Fascia: What does it have to do with my pain?
Fascia forms the largest system in the body as it is the system which touches all other systems
James L. Oschman, PhD
Fascia is a very thin strong connective tissue. It surrounds and intertwines with every muscle, organ, and bone in your body. Some think our skeletal system is what keeps our body upright. What most don’t know is that without our fascial system we would be a puddle on the floor.
There is much new research and information coming out on Fascia. It is starting to get the attention and credit it deserves. For one, it allows our muscles, joints, and organs to glide smooth and friction free over one another. And two, how detrimental it can be when it becomes dehydrated, stiff, and restricted.
Fascia is complicated, so we will keep it simple here. It consists of different types of cells that are very specialized, unlike any others in the body. These cells are all swimming in a fluid called Extracellular Matrix that is mostly made up of collagen and water. Together they make up arguably the most important connective tissue in the body. It has the ability to conduct electricity to signal messages between groups of cells, it can be a fluid yet solid entity almost at the same time, and it can reform itself to any posture you regularly hold (how do you feel about all the sitting you do in a day?).
There are different depths to fascial layers, from right under our skin helping to create a protective barrier from the outside world, to deep in our torso where it keeps all of our organs safely in place. When looking at the body as a whole, we find that the aches and pains you feel, and the restrictions in your range of motion, can come from an area far from the discomfort or disfunction. It could actually be coming from somewhere much more global. It would seem totally unrelated. But there are close relationships between even the neck and ankle when you look on a Fascial level.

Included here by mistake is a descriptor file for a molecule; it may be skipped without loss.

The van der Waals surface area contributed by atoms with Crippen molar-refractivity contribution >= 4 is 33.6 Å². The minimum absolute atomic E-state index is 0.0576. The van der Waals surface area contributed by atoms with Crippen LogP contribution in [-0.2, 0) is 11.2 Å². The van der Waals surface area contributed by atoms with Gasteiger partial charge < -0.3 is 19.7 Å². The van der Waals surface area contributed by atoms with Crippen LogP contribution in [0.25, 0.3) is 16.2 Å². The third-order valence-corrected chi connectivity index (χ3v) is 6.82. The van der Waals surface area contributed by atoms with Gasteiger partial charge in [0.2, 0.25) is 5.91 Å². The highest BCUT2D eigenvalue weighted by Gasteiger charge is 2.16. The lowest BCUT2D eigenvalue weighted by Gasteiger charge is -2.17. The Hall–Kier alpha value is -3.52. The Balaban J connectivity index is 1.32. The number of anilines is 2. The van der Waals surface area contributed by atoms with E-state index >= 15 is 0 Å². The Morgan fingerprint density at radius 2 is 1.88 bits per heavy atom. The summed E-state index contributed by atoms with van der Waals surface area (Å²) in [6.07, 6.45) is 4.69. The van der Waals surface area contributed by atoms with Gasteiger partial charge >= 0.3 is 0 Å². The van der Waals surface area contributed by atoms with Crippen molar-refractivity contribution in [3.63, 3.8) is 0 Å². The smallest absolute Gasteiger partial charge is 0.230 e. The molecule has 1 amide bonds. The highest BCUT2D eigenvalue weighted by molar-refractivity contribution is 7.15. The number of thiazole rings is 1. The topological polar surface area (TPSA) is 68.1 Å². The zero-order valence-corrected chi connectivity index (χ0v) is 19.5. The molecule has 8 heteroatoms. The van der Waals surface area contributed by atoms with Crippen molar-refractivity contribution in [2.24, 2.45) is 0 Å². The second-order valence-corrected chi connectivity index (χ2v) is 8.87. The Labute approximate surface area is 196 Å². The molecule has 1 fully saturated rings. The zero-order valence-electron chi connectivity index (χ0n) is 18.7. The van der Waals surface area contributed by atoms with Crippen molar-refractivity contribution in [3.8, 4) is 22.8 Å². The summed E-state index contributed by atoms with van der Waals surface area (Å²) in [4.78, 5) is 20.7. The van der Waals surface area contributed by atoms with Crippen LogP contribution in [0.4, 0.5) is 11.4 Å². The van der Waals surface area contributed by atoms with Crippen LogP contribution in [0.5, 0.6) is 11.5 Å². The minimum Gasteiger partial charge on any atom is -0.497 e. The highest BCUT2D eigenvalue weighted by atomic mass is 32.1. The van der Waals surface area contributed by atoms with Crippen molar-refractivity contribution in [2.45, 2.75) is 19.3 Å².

The job of a Bowen Therapist is to find where the fascial restrictions are, whether it’s in one area or multiple, and release them. And if they come back, determine why. For instance, work related stress injuries can normally be easily released. But if you go back to the same behavioral patterns, they will most certainly rear their ugly heads again. What can be done to help change the behavior?
When we release a Fascial restriction, but the release does not hold over time, it may be due to the tightness and restrictions of other muscles/fascia in a different part of the body (i.e., knee or foot pain caused by a misaligned pelvis). Where are other restrictions hiding?
When there are multiple restrictions, we need to find out what the primary disfunction is and what are the compensations. At times this is easy and to the point. But you can start to see that over time, people who have restriction on top of restriction, and compensation on top of compensation become a complex case. These are the imbalances that can lead the body into a vulnerable state where illness, injury, and anxiety are more likely to occur.
As a side note. The compensations made by the body have two primary goals that we can see on as physical level. To our Nervous System these two things are crucial; our survival may depend on it. The first is that we will always try to have both feet touching the earth. This is essential to help us sense the surrounding terrain and how to react appropriately to keep our balance. The Second is to conform any way possible so that our eyes are level with the horizon. This is of course to see what’s ahead and be prepared with the appropriate action to deal with it. The next time you’re out, look around and you will see what I’m talking about. No matter what the rest of a body looks like from the head down, the eyes are always level with the horizon.
Fascia is complex and multidimensional. If you want to learn more, a great place to start is the following book, “Fascia: What it is and Why it Matters” by David Lesondak. Easily found on Amazon or other online bookstores.
Fascia and Chronic Pain